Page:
“Many marketers and mobile app developers have recognized the need to incorporate algorithmic ad buying into their strategy. It is this approach that has led to a significant increase in installs and sessions across the industry over the past 18 months. The mobile ecosystem is growing rapidly, and this inspiring growth is driven by the ability to more accurately and effectively target users and target them for retargeting.”



Number of sessions per user per day

In addition to a high number of new installs and sessions, 2020 also saw high user activity in applications. Every user in our cohort opened the app twice a day on average over 30 days, which is an impressive result.

Number of sessions per user per day for 2020

day after installation

Q1 and Q4 showed the best results for Day 0 (app install day) across all verticals. The median user spent 1.9 sessions per day. The average number of sessions per user on days 3 and 7 from install also increased year-on-year, peaking at 2.1 sessions

in the fourth quarter. In the fourth quarter, the number of sessions on the 30th day also increased to 2.14 sessions per user per day.

Here it is necessary to pay attention to the impressive difference between the segment of hyper-casual games and other genres. Once downloaded, hyper-casual games aren’t too far behind other gaming verticals in terms of session count, with the average user launching the app 1.9 times a day.

However, by the thirtieth day, this figure drops to 1.3 – much lower than in other genres. In other gaming genres, the average user starts with two sessions per day and reaches 2.2 sessions by the thirtieth day.

Number of sessions per user per day for 2020 (games)

День после установки


Number of sessions per user per day for 2020 (hypercasual games)

day after installation


Average session duration

In 2020, user sessions have become longer than in 2019. Most likely, this is due to the need to spend more time at home. People in general spent more time on apps, but how we measure app performance varies greatly across verticals. Game sessions tend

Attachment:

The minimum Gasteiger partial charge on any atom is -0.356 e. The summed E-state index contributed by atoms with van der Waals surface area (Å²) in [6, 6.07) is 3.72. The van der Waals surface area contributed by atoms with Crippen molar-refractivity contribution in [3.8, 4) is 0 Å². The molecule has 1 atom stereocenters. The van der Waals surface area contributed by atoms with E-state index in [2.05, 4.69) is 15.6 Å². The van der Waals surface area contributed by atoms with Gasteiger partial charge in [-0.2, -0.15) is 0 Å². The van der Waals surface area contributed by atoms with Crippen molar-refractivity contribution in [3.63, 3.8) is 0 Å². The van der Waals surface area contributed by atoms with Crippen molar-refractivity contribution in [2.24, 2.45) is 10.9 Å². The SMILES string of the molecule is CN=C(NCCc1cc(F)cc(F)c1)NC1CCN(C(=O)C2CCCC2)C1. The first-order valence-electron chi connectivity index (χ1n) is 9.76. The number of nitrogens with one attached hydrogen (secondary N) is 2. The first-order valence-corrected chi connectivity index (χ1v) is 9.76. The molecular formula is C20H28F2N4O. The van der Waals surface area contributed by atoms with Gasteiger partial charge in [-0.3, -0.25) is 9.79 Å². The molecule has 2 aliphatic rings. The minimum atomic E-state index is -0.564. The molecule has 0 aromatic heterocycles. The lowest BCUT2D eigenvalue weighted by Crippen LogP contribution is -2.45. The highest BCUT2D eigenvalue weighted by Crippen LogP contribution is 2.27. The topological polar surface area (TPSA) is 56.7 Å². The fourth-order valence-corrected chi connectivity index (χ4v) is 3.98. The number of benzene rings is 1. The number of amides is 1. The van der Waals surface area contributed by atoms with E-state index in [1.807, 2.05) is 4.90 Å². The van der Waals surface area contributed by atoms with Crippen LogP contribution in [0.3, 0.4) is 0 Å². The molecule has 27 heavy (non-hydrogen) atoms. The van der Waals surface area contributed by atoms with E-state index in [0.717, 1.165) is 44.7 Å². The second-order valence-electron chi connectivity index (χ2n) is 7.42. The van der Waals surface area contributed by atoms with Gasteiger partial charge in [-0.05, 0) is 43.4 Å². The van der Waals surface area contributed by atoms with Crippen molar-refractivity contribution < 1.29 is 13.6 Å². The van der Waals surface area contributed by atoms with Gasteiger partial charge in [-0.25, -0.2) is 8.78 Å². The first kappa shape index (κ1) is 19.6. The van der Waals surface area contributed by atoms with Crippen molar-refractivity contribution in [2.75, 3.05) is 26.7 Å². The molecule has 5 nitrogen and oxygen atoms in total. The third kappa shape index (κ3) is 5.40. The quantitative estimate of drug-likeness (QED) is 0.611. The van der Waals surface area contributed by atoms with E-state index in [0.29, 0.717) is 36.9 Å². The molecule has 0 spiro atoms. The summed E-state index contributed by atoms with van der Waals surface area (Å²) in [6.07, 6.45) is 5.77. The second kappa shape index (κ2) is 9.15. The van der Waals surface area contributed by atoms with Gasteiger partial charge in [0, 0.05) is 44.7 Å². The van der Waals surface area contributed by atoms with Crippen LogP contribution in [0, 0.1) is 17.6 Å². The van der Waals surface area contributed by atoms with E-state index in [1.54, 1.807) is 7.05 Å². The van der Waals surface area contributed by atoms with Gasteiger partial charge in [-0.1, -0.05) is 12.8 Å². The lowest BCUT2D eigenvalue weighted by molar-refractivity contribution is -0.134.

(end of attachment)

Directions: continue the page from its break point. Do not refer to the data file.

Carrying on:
to be longer, as they are time-filling entertainment, while a task in a banking or payment app can take just a few seconds.

In general, the duration of the session increased from 19.09 min. in 2019 to 20.04 min. in 2020, and 2021 currently shows a value of 20.31 min. All verticals, except for payment apps, which saw some declines, showed growth from 2019 to 2020. The longest sessions were in casual and sports games: 21.19 and 22.77 minutes. respectively. Session length for hyper-casual games in 2020 was 18.78 minutes, which is below

average, but up from 14.95 minutes in 2019. is a big breakthrough. Overall, users spend 42% more time playing casual games than hyper-casual games.

Average session duration

Number of minutes in the app per session


Time spent in the app

From day 0 to day 1 after installation, time spent in the app nearly doubles across all verticals, increasing from about 10 minutes every 24 hours. up to 20 min. By the third day, it decreases to 17 minutes, decreases to 16 minutes. on the seventh day and reaches a stable value of 14 minutes.

on the thirtieth day. The average user spent the most time in apps in Q4 2020. The same scheme applies here: from zero to the first day, the value increases from 13 to 27 minutes, on the third day

25 minutes are recorded, on the 7th – 23 minutes. and on the 30th – 22 min.

The averages for the gaming vertical are much higher than the others, with times for days 0, 1, 3, 7, and 30 for Q4 being 24, 53, 48, 47, and 45 minutes, respectively.

Time spent in the app (all verticals)

day after installation

In hyper-casual games, things are very different: users start spending much less time on them much faster. In the fourth quarter, the time was 8 minutes. for zero day, 15 min. for the first, 9 min. for the seventh and 7 minutes for the thirtieth. The e-commerce sector also differs from the average values

​​for the verticals given for comparison: the second quarter here was the best period of the year with values ​​of 6, 13, 10, 10, 30. Fintech shows approximately the same results throughout the year, and the values ​​of zero and thirtieth days are practically differ. In the fourth quarter, the results were 3, 5, 4, 3.5, 3. This is the only vertical that ended the year where it started.

Average time in app by verticals for the fourth quarter

Main conclusions

  • The average session length across verticals from 2019 to 2020 remained roughly the same, but all verticals showed growth.
  • It is critical to evaluate the results of the hypercasual segment separately from the gaming industry as a whole, as the dynamics of these verticals differ significantly.